Butternut Squash – November Featured Ingredient

Butternut Squash – November Featured Ingredient is known as a power food. Related to members of the gourd family, it’s technically a fruit because it contains seeds. The squash has a hard skin with bright tangerine to orange-colored flesh yet it’s quite dense in texture. This hourglass shaped fruit is a perfect addition to fall and winter meals.

Butternut squash is low in fat. It delivers an ample dose of fiber making it a friendly additive to any diet. Contains high levels of potassium protecting against heart disease and beta carotene which connects to Vitamin A aiding in fighting breast cancer. A one cup serving provides half the daily dose of Vitamin C, 16 carb grams, and 63 calories. Just what the doctor ordered. So this healthy fruit comes highly recommended as a staple in preparing fall and winter meals for yourself and your family. You will find butternut squash in the refrigerated produce section or whole where potatoes are located in your local market.

Butternut Squash – November Featured Ingredient

Butternut Squash
Butternut Squash – In its glory!

When buying Butternut squash choose unblemished, firm, yet heavy ones with matte colored skin. Leave shiny ones because this means they were picked too early. Most of all winter squash is found late in the fall and should be stored in a dry, cool place. With ample ventilation the squash will keep up to three months and sometimes longer. If you purchase ready to cook squash or cut it up ahead of time it will probably last up to a week in refrigeration.

Butternut Squash
Butternut Squash – Ready To Cook

Preparing butternut squash lends to endless easy kitchen creations because of its versatility. One way is to slice the squash in half, remove all seeds, rub skin with oil and place butter in cavity and on flesh. Press brown sugar on surface along with some cinnamon. Roast squash in a 400 degree oven for 50 – 60 minutes until soft. You can also cube like sweet potatoes making a sweet or savory side. How about making a gratin with basil pesto? Puree squash, mix in garlic, Parmesan cheese and swirl in basil pesto. The gratin makes a fabulous side for Thanksgiving. Since I love butternut squash so much, one of my favorite things is Butternut Squash Pie as a result of omitting pumpkin or sweet potatoes. The rich taste is something to behold, I promise.This pie will knock your socks off.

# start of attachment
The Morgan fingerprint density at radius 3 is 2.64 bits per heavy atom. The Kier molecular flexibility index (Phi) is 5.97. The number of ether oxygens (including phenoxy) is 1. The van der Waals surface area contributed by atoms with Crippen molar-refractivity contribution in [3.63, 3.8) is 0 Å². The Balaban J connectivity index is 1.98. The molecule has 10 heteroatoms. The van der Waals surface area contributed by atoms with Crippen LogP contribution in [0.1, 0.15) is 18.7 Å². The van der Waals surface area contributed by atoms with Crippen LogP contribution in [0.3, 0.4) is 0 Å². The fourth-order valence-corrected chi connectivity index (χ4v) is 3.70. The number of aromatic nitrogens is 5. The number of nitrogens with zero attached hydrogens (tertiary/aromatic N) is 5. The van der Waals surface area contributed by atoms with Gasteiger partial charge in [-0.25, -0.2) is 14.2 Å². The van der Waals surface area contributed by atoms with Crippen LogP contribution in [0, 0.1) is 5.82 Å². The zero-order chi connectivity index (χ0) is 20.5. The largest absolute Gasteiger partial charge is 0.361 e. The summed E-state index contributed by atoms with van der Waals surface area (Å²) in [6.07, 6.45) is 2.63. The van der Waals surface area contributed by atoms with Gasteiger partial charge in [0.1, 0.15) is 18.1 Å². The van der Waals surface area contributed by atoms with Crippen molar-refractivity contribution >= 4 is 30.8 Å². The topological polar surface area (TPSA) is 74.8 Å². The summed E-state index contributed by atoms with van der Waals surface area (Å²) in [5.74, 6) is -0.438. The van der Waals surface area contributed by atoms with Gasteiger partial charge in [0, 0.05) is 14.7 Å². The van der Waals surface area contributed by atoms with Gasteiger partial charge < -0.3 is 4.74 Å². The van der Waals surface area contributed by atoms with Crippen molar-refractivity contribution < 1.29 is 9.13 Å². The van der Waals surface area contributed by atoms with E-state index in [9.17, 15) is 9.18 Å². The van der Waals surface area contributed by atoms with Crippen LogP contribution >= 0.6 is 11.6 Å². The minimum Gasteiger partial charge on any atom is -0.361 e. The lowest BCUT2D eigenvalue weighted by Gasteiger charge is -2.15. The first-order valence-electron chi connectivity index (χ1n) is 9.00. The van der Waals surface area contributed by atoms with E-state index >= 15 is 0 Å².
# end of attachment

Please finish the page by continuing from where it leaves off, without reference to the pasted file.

Butternut Squash – November Featured Ingredient

This versatile fruit lends itself in making fantastic soups, pasta dishes like ravioli, and risotto therefore working well in both sweet and savory recipes. Consequently if you’ve never tried butternut squash before, add it to your grocery list, come home and prepare it. Most of all savor the freshness and unique flavor in addition to becoming a fast family favorite.

Happy Cooking!

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Michelle Heyden Written by: